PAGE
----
Newstead Abbey is best known as the seat of the Romantic poet George Gordon, Lord Byron, but it was equally famed in the middle of the 18th century as the home of his great-uncle, William, the 5th Baron, known as the ‘Wicked Lord’. It was William who built sham forts and castles around the estate’s Great Lake, on which sailed his fleet of boats.
William (1722-1798) became notorious when he killed a man in a duel in 1765, and after his death countless stories were told of the Wicked Lord’s licentiousness, his feckless approach to money, and his murderous tendencies – many of the tales were wildly exaggerated, but whatever his vices he had the virtue of knowing how to erect a good gothic folly.
The sham castle on a hill above the lake was built in 1749, the date being inscribed above the door, although no records of a designer seem to survive. The Battery on the shore of the lake below the Castle must have been constructed around the same date, as it is shown in an engraving published in October 1749.
The Castle, as it is named on the earliest Ordnance Survey map of 1838, was built as a belvedere, from whence ‘the views of the lakes, the abbey and its fine arch, the plantation and the park […] form a very noble landscape’. It was also a banqueting house, and in the basement were servants quarters for the preparation of food. The upper storey was an ‘Octagon Gothic Room’ with a coved ceiling. This space was fashionably fitted out with a polychromatic Gothic fire surround, a sofa, blue and gold ‘Chinese’ chairs, and statues including Venus and Flora. No doubt great parties were held there, although little contemporary evidence can be found. But such is the Wicked Lord’s reputation that Emily Brand, in her recent book on the Byron family, surmises that ‘beyond that great oak door William and his dishonourable friends supposedly sank into depravity and staged drink-fuelled orgies’.
Below the Castle was a rampart with gateways at each end on which 4 guns were mounted, and at the foot of the slope was the Battery, ‘a small Fortification with about Twenty Cannon’ and a flagpole with boathouse alongside. Once the Castle and Battery were complete William ordered a number of boats, and in September 1753 a friend of the family noted in her diary that ‘ye ships came today to Newstead’. As well as craft described simply as yachts and boats, there was a rather more impressive gunship equipped with 20 cannon. This vessel fired a gun salute which was returned from the fort and battery. The accounts for 1755 show that a sailor and an assistant were paid to maintain the fleet and crew the ships. It has been assumed, with the arsenal of cannon on the boat and at the forts, that mock naval battles (naumachia) were enacted at Newstead, and whilst that seems likely, no first-hand accounts of such antics have been found.
By 1759 William had already embellished a mill across the lake from the Battery with turrets and battlements. In that same year it was reported that he was planning to add kennels and stables in a similar style. In 1767 a visitor noted that the building was known as ‘Moro Castle’, suggesting that it was complete by 1762, the year the British stormed the Moro Castle in the Siege of Havana during the Seven Years War. But this is the sole mention of it by that name, and it was better known as the Fort.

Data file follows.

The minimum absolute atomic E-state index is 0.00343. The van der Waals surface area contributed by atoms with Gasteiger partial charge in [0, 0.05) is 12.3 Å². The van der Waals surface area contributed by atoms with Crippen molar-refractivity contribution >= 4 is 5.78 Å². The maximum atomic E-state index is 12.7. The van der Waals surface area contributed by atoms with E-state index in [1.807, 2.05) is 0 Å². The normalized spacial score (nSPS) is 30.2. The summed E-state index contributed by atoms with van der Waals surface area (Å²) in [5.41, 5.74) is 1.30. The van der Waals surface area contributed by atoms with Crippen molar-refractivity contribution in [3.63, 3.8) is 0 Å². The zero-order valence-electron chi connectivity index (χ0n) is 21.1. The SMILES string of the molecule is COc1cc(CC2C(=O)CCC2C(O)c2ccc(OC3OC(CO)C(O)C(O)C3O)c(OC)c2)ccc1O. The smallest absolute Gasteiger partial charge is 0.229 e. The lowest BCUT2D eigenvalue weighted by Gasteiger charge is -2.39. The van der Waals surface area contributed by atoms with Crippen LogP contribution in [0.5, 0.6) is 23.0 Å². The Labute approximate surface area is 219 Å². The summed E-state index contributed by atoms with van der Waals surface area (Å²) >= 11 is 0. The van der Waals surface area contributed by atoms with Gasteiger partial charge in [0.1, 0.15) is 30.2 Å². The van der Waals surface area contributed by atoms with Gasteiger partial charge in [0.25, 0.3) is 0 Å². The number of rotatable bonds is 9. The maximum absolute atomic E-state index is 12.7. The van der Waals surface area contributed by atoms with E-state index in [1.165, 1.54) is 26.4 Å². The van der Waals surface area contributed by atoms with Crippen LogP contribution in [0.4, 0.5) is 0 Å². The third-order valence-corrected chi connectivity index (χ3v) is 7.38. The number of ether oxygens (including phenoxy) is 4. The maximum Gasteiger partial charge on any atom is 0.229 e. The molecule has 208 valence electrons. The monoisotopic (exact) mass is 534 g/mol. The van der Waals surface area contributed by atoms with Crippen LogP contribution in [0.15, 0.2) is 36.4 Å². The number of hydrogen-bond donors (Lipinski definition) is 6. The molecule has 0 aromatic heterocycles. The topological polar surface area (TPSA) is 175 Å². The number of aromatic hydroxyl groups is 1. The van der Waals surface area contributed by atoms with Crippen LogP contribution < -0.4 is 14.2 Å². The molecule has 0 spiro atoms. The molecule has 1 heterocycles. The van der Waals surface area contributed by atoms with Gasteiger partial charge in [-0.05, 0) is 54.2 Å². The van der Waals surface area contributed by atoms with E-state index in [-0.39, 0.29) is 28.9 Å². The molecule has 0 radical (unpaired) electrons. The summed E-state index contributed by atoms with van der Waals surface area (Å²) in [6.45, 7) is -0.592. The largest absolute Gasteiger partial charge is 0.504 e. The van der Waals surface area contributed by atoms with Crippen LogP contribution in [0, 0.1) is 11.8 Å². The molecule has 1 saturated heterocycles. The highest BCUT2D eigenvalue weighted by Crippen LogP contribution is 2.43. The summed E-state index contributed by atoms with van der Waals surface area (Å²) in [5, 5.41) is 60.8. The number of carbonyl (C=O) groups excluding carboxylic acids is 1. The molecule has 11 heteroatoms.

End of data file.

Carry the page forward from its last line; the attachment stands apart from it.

All of this investment, as well as William’s extravagant lifestyle in general, led to financial difficulties, and he had to sell off wood to pay his debts. In 1760 Horace Walpole wrote to his friend George Montagu to say that Lord Byron had ‘lost large sums, and paid part in old oaks, five thousand pounds worth of which have been cut near the house’.
Walpole may have exaggerated a little for dramatic effect, as other visitors in the 1760s admired the ‘fine park’, and the ‘fine oaks’. The trees in the immediate vicinity of the Castle were certainly reprieved, as in 1768 a visitor admired the ‘large plantation’ each side of the folly. These woods are shown in an engraving of 1780 after a painting by Paul Sandby, above, and in the anonymous watercolour taken from the same viewpoint.
The Castle survived into the 20th century, being used for a time as a schoolroom, but it was demolished in 1921, with only traces now visible above ground.
The Battery (listed grade II* as ‘the Cannon Fort’) and the Fort (grade II) can still be seen: the former was restored a few years ago and can be visited, and the latter, the abbey’s tea-room in the middle of the 20th century, can be admired from across the lake.
Newstead Abbey was bought by the philanthropist Sir Julien Cahn and presented to the City of Nottingham in 1931. The fort and stables were later sold and converted to private housing but the abbey and park have continued as a popular tourist destination ever since. Read more https://newsteadabbey.org.uk
For more on Naumachia see the essay by Michael Cousins (who is thanked for his help with this post) and Patrick Eyres in the New Arcadian Journal https://www.newarcadianpress.co.uk/product/naumachia/
For more on Newstead see the excellent Newstead Abbey: a Nottinghamshire Country House: its Owners and Architectural History 1540-1931, by Rosalys Coope & Pete Smith. http://www.thorotonsociety.org.uk/publications/recordseries/newsteadabbey.htm